What are BDCs or business development companies?
BDC stands for a business development company. This is a type of stock that deals with businesses that invest in other businesses that are small, medium, or distressed businesses. They are somewhat higher risk, but like REITs, typically offer higher than average dividends. A BDC must invest at least 70% of its assets into private or public US firms that have a market value of less than $250 million.
How are BDCs taxed?
Business development companies are taxed in a similar fashion to REITs. BDCs, like REITs, are also required to distribute at least 90% of their income to investors in the form of dividends. These dividends are also taxed at ordinary gains or non-qualified income rates. This means that dividends from BDCs are taxed at regular state and federal income tax rates. They do however get taxed at capital gains tax rates when you sell the actual shares of the BDC after it meets the minimum “holding period”.
Here’s a table for the income tax brackets for ordinary dividends as of 06/2021
|Tax Rate||Singles Tax Bracket||Married filing Jointly Tax Bracket||Heads of Household Tax Bracket|
|10%||$0-9,950||$0-19,900||$0 to $14,200|
|12%||$9,951-40,525||$19,901-81,050||$14,201 to $54,200|
|22%||$40,526-86,375||$81,051-172,750||$54,201 to $86,350|
|24%||$86,376-164,925||$172,751-329,850||$86,351 to $164,900|
|32%||$164,926 to $209,425||$329,851 to $418,850||$164,901 to $209,400|
|35%||$209,426-523,600||$418,851 to $628,300||$209,401 to $523,600|
|37%||$523,601 and greater||$628,301 and more||$523,601 or more|
What are the pros of investing in BDCs?
Because business development companies are a type of stock that must distribute over 90% of their profits to shareholders. They also don’t pay corporate income tax on profits before they distribute them to shareholders. This results in above-average dividend yields for their investors. According to “BDCInvestor.com,” currently in August 2021, the ten highest-yielding BDCs were posting anywhere from about 9-14%.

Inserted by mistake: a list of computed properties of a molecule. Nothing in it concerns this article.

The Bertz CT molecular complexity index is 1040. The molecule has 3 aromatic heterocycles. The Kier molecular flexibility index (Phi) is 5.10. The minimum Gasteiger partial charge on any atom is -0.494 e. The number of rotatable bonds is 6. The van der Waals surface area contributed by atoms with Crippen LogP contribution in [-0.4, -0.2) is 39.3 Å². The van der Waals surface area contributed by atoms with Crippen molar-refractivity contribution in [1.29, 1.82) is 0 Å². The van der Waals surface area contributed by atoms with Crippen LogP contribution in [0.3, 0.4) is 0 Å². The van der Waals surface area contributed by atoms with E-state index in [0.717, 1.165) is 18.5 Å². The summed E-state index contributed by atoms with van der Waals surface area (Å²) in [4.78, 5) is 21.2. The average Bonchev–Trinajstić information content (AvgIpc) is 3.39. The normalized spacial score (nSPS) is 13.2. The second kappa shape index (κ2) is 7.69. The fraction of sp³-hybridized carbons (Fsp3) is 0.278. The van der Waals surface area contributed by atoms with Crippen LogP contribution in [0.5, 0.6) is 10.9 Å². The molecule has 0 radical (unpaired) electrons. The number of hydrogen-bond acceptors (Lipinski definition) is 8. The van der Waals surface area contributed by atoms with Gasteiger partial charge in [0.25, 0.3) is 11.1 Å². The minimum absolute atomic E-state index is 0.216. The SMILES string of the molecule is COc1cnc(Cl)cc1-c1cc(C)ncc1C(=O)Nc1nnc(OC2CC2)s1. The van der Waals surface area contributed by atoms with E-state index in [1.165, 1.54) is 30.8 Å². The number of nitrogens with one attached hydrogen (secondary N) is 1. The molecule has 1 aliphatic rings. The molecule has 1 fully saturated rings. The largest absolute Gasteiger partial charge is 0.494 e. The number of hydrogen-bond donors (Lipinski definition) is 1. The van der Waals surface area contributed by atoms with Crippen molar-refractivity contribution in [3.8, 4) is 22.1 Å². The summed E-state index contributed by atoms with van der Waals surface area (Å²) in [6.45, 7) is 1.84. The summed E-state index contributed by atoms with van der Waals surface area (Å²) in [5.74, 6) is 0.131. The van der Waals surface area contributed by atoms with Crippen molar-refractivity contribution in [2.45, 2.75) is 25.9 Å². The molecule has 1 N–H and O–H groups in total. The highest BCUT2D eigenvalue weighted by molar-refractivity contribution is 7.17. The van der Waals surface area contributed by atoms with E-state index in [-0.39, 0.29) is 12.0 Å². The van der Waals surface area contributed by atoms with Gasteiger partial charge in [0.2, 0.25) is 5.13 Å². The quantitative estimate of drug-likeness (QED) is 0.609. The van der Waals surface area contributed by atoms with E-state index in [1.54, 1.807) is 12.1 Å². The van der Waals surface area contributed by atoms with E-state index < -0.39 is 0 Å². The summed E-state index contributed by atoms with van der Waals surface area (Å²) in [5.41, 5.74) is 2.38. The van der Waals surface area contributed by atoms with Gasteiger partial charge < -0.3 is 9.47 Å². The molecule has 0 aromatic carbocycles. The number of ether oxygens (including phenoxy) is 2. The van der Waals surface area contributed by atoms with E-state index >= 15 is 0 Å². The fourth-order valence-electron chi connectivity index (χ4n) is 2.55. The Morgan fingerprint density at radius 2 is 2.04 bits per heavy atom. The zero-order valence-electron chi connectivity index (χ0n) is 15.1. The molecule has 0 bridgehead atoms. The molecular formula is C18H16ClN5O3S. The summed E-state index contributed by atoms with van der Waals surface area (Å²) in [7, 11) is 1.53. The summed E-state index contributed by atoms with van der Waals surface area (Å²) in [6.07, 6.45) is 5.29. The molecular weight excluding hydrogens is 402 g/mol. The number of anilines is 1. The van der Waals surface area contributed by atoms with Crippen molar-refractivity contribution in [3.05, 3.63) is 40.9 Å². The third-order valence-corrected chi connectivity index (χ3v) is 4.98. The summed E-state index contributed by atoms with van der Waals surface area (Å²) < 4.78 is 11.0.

Investors receiving dividends will pay taxes on them at their tax rate for ordinary income. Also, investments in business development may diversify an investor’s portfolio with securities that can display substantially different returns from stocks and bonds. They also trade on public exchanges like regular stocks which gives them a fair amount of liquidity and transparency.
What are the cons of investing in BDCs?
Although a business development company itself is liquid since it makes money by investing in other companies many of its holdings are not. Because most BDC holdings are typically invested in illiquid assets, a BDC’s portfolio has subjective fair-value estimates and may experience sudden and quick losses. These losses can be magnified because business development companies often employ leverage (meaning they borrow the money they invest or loan to their target companies). Leverage can improve the rate of return on investment (ROI), but it can also cause cash-flow problems if the leveraged asset declines in value.